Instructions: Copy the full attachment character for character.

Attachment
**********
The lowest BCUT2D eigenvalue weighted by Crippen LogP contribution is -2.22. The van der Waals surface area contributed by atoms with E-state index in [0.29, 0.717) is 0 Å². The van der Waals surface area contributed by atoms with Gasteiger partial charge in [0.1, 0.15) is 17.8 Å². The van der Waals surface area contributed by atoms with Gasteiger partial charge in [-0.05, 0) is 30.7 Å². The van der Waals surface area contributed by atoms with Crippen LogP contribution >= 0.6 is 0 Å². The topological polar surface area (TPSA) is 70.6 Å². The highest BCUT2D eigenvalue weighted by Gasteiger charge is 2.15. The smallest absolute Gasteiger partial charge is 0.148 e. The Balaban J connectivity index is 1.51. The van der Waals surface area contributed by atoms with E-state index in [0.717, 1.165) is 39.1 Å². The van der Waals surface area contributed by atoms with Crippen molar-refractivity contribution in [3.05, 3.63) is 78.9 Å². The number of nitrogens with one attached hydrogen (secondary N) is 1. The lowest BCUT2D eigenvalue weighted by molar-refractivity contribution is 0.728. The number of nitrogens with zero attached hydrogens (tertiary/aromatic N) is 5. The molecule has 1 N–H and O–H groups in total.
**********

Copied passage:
The lowest BCUT2D eigenvalue weighted by Crippen LogP contribution is -2.22. The van der Waals surface area contributed by atoms with E-state index in [0.29, 0.717) is 0 Å². The van der Waals surface area contributed by atoms with Gasteiger partial charge in [0.1, 0.15) is 17.8 Å². The van der Waals surface area contributed by atoms with Gasteiger partial charge in [-0.05, 0) is 30.7 Å². The van der Waals surface area contributed by atoms with Crippen LogP contribution >= 0.6 is 0 Å². The topological polar surface area (TPSA) is 70.6 Å². The highest BCUT2D eigenvalue weighted by Gasteiger charge is 2.15. The smallest absolute Gasteiger partial charge is 0.148 e. The Balaban J connectivity index is 1.51. The van der Waals surface area contributed by atoms with E-state index in [0.717, 1.165) is 39.1 Å². The van der Waals surface area contributed by atoms with Crippen molar-refractivity contribution in [3.05, 3.63) is 78.9 Å². The number of nitrogens with one attached hydrogen (secondary N) is 1. The lowest BCUT2D eigenvalue weighted by molar-refractivity contribution is 0.728. The number of nitrogens with zero attached hydrogens (tertiary/aromatic N) is 5. The molecule has 1 N–H and O–H groups in total.